More views on Gov. Rick Scott's teacher pay proposal
That's Tribune Media Services cartoonist Chan Lowe's view of Gov. Rick Scott's proposal to give all full-time classroom teachers in Florida public schools a $2,500 raise. The proposal, which still would require approval by both the state House and Senate, and then go through local school board negotiations, has drawn a variety of opinions since Scott's announcement.
Scott also put out an FAQ sheet on his recommendation. It notes that the money would be for classroom teachers only, with provisions to make the pay recurring and not a bonus. He adds that he will include money for raises for other employees in a separate education funding proposal. Scott will appear at Twin Lakes Elementary in Tampa today at 3:30 p.m. to talk more about his proposal.
FEA president Andy Ford issued a statement calling the proposal a step in the right direction, but not enough. “A $2,500 increase in pay would certainly be welcome, but it’s important to put it in its proper context,” Ford said. “Teachers and other school workers lost 3 percent of their salary in 2011 and saw another 2 percent disappear when Social Security and Medicare tax breaks expired earlier this month. But this is a step in the right direction because investing in public schools and the people who work in them is the way to create the workforce of the future.”
House Speaker Will Weatherford questioned whether an across-the-board raise violated the state's move toward performance pay. That prompted Scott to issue new statements defending his idea.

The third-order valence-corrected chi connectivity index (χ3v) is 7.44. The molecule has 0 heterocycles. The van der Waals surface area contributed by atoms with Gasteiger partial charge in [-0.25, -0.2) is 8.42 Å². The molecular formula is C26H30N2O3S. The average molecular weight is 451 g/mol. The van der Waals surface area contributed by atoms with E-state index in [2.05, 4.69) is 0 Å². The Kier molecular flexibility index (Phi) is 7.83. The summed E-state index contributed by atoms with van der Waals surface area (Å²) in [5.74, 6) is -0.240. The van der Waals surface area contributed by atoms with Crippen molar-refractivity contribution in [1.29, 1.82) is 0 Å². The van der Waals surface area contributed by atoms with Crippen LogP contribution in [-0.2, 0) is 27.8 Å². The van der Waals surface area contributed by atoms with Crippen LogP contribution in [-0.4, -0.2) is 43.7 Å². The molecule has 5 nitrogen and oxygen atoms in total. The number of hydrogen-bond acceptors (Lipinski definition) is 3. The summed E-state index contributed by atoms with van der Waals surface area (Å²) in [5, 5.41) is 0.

“Right now, what I’m focused on is the fact that our teachers have done a great job,” Scott said Wednesday at the Capitol. “Look at the quality of our education system, look at how hard they’re working, look at the test scores. They’re doing a very good job. ... I believe in merit pay, I believe in measurement. I believe in accountability. We’re going to continue to work on that. But right now, the right thing to do is an across-the-board pay raise for all full-time teachers.”
His office then issued a release quoting many leaders — and a couple of teachers — from across the state in support of his recommendation. Among them were Hillsborough superintendent MaryEllen Elia and Clearwater High teacher Elizabeth Balcombe. "This is great news for teachers. Educators have faced some very difficult budget years, and still we have had tremendous results in the classroom," Elia is quoted as saying. "That absolutely should be rewarded."
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